There they were, talking theology again. It seemed like every time I went upstairs to the second floor of Lincoln Hall, I would find those four guys discussing theology. Travis Campbell was one of them. You can see him here discussing 10 Undisputed Facts About Jesus. As they would discuss theology, I would stand there and listen as long as possible. But truth be told, most of it was over my head.
They discussed things like predestination, the sovereignty of God, election, and man’s free will, or lack thereof (depending on how you define free will). I had a great deal of respect for the men who were in those debates, many have gone on to fruitful ministries.
I’m preaching through 1 Peter and decided to read Calvin’s Sermons on Ephesians for the corresponding passage dealing with wives submitting to their husbands. I love reading commentaries from men of Calvin’s generation in helping me understand how the text has been viewed in history given that our culture is so completely inundated with the idolatry of the individual, also known as radical feminism.
I was going to use the following quote but decided that it was too controversial in nature. Heidi told me it was what we call a “parachute illustration.” That comes from a fellow pastor, Grover Gunn, who used an opening sermon illustration that was so horrifying in its description that, I didn’t hear the rest of his sermon. That illustration involved a man who was parachuting with a group of others and his job was to film everyone else. As they were descending, one after another pulled their chute and he continued to fall. After the last of the group opened his chute, the view from the camera became erratic, and it started spinning. The man who was filming the others, forget to put his shoot on before jumping out of the plane. He fell to his death. But alas, the camera survived and we have this horrible story to share with our congregations.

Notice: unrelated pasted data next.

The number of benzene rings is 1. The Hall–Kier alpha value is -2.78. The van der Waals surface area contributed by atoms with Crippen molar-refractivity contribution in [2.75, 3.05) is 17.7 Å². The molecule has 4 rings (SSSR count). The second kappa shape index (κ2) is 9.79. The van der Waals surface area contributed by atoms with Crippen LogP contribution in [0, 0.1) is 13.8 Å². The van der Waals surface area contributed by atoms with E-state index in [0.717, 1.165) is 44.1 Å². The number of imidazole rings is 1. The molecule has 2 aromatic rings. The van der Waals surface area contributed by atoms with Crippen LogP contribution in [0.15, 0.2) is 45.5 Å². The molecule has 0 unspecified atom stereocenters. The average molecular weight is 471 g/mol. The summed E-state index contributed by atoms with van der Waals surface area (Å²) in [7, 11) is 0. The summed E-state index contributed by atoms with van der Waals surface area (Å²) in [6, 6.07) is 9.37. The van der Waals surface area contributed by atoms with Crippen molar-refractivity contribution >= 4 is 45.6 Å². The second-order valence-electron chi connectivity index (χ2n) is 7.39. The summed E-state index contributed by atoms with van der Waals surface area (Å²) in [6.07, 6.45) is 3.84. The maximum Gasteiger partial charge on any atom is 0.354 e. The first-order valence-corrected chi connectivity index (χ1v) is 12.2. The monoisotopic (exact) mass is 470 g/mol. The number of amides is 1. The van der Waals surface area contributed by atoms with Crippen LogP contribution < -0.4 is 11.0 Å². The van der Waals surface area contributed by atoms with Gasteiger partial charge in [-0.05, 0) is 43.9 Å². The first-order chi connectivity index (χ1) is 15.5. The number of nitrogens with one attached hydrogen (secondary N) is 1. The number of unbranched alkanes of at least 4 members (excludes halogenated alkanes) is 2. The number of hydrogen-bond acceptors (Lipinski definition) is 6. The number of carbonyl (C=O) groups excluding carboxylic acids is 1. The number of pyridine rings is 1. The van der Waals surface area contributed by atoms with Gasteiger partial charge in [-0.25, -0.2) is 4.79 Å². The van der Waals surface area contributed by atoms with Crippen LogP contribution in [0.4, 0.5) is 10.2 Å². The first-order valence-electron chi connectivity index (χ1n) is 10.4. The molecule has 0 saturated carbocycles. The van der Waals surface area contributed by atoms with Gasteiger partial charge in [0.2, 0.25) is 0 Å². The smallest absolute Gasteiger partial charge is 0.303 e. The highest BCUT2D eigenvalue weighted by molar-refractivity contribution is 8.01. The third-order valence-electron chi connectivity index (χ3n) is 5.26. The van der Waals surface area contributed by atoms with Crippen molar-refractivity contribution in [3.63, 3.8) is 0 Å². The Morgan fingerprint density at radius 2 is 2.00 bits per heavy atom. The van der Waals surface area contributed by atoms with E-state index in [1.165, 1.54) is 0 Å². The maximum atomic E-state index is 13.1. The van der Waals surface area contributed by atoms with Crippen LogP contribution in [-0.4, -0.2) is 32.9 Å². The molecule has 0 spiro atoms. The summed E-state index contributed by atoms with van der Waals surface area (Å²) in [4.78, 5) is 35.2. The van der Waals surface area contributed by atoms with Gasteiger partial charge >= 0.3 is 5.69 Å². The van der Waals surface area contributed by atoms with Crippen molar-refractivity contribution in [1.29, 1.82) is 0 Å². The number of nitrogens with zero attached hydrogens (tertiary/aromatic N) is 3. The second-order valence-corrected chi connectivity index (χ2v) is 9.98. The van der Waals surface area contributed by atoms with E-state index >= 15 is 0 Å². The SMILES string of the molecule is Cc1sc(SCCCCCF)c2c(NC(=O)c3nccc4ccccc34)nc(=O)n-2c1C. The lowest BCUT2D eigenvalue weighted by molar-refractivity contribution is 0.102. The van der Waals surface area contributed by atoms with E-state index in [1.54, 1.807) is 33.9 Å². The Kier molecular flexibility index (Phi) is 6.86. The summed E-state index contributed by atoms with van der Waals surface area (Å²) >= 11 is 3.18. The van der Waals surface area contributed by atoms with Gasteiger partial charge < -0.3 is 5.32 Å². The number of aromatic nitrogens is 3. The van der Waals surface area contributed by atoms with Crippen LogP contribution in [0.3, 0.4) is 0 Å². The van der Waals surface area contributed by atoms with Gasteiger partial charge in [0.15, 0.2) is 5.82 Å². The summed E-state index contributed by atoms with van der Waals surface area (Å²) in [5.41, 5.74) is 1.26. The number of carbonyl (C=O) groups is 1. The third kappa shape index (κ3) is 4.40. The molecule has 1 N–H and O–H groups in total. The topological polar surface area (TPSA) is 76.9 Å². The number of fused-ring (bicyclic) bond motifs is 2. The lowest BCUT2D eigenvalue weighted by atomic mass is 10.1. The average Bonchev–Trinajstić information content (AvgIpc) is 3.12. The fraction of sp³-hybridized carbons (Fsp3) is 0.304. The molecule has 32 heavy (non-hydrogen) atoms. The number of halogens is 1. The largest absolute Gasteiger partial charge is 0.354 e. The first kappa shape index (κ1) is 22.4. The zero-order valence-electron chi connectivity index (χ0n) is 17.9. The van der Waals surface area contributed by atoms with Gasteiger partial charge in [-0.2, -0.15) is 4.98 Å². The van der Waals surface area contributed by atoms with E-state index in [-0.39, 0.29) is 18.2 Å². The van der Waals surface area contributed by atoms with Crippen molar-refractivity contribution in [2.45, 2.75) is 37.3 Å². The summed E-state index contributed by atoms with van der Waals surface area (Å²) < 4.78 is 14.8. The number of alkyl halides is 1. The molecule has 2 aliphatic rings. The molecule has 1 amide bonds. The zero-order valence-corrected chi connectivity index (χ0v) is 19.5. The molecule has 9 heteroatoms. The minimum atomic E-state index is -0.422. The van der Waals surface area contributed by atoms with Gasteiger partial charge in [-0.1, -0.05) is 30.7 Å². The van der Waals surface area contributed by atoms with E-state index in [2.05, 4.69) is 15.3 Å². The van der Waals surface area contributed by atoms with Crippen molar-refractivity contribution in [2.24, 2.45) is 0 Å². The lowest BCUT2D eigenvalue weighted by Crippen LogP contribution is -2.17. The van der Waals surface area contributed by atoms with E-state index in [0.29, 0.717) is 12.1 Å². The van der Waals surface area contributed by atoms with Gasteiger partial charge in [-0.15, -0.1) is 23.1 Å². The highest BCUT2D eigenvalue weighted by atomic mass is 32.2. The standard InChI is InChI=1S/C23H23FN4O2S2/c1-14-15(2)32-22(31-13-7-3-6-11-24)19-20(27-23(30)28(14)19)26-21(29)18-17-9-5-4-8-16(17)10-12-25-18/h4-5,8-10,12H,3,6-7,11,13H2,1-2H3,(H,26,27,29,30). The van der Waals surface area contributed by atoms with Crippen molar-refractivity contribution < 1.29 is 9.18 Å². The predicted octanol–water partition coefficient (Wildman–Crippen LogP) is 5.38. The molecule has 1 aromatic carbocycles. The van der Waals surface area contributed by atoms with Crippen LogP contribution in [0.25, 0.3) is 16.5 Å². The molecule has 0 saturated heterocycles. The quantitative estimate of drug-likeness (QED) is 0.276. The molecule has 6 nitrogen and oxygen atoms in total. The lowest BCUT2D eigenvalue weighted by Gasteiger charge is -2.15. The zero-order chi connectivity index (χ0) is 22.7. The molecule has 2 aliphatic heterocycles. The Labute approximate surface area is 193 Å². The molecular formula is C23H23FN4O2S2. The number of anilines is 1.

From Charles Spurgeon’s sermon The Blood of the Everlasting Covenant, preached October 2nd, 1859.
Nothing which man has made is everlasting, because he cannot ensure it against decay. But as for the covenant of grace, well did David say of it, ‘It is ordered in all things and sure.’